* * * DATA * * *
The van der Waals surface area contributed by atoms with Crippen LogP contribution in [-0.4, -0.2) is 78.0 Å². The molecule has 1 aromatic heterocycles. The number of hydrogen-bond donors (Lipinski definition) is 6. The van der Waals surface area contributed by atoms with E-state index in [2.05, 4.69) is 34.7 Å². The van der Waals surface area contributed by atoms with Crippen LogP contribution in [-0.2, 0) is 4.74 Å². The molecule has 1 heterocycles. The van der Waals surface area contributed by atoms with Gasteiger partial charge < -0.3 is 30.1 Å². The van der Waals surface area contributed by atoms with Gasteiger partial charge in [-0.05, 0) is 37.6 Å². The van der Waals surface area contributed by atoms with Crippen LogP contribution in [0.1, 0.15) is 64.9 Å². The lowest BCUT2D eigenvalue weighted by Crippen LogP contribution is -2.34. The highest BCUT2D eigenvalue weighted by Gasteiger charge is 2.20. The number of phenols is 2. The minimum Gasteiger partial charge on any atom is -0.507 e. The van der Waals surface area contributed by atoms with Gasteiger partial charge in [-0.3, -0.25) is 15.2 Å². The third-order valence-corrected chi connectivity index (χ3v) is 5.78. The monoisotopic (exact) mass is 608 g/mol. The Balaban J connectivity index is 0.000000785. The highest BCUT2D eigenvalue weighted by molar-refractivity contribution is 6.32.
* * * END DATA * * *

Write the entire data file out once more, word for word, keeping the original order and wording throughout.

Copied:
The van der Waals surface area contributed by atoms with Crippen LogP contribution in [-0.4, -0.2) is 78.0 Å². The molecule has 1 aromatic heterocycles. The number of hydrogen-bond donors (Lipinski definition) is 6. The van der Waals surface area contributed by atoms with E-state index in [2.05, 4.69) is 34.7 Å². The van der Waals surface area contributed by atoms with Crippen LogP contribution in [-0.2, 0) is 4.74 Å². The molecule has 1 heterocycles. The van der Waals surface area contributed by atoms with Gasteiger partial charge < -0.3 is 30.1 Å². The van der Waals surface area contributed by atoms with Gasteiger partial charge in [-0.05, 0) is 37.6 Å². The van der Waals surface area contributed by atoms with Crippen LogP contribution in [0.1, 0.15) is 64.9 Å². The lowest BCUT2D eigenvalue weighted by Crippen LogP contribution is -2.34. The highest BCUT2D eigenvalue weighted by Gasteiger charge is 2.20. The number of phenols is 2. The minimum Gasteiger partial charge on any atom is -0.507 e. The van der Waals surface area contributed by atoms with Gasteiger partial charge in [-0.3, -0.25) is 15.2 Å². The third-order valence-corrected chi connectivity index (χ3v) is 5.78. The monoisotopic (exact) mass is 608 g/mol. The Balaban J connectivity index is 0.000000785. The highest BCUT2D eigenvalue weighted by molar-refractivity contribution is 6.32.